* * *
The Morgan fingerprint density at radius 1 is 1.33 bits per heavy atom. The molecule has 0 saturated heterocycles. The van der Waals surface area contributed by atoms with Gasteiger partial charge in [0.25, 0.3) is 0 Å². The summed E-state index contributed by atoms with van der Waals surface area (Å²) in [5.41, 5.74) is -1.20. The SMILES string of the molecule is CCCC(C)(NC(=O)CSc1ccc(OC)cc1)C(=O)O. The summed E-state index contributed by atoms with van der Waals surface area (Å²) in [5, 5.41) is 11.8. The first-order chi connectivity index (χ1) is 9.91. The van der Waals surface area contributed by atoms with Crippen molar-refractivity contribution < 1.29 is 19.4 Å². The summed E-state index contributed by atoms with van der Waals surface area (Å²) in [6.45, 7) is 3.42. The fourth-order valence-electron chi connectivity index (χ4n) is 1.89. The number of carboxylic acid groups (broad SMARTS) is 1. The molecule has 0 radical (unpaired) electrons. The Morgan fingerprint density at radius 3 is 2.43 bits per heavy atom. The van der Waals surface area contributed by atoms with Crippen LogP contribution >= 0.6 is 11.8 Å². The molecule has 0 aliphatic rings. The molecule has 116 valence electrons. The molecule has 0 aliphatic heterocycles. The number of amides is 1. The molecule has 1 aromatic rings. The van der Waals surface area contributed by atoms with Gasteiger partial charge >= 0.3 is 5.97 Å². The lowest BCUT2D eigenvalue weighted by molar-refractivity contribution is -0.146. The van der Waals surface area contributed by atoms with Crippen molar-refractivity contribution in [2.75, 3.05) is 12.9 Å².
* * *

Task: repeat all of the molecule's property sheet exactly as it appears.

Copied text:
The Morgan fingerprint density at radius 1 is 1.33 bits per heavy atom. The molecule has 0 saturated heterocycles. The van der Waals surface area contributed by atoms with Gasteiger partial charge in [0.25, 0.3) is 0 Å². The summed E-state index contributed by atoms with van der Waals surface area (Å²) in [5.41, 5.74) is -1.20. The SMILES string of the molecule is CCCC(C)(NC(=O)CSc1ccc(OC)cc1)C(=O)O. The summed E-state index contributed by atoms with van der Waals surface area (Å²) in [5, 5.41) is 11.8. The first-order chi connectivity index (χ1) is 9.91. The van der Waals surface area contributed by atoms with Crippen molar-refractivity contribution < 1.29 is 19.4 Å². The summed E-state index contributed by atoms with van der Waals surface area (Å²) in [6.45, 7) is 3.42. The fourth-order valence-electron chi connectivity index (χ4n) is 1.89. The number of carboxylic acid groups (broad SMARTS) is 1. The molecule has 0 radical (unpaired) electrons. The Morgan fingerprint density at radius 3 is 2.43 bits per heavy atom. The van der Waals surface area contributed by atoms with Crippen LogP contribution >= 0.6 is 11.8 Å². The molecule has 0 aliphatic rings. The molecule has 116 valence electrons. The molecule has 0 aliphatic heterocycles. The number of amides is 1. The molecule has 1 aromatic rings. The van der Waals surface area contributed by atoms with Gasteiger partial charge >= 0.3 is 5.97 Å². The lowest BCUT2D eigenvalue weighted by molar-refractivity contribution is -0.146. The van der Waals surface area contributed by atoms with Crippen molar-refractivity contribution in [2.75, 3.05) is 12.9 Å².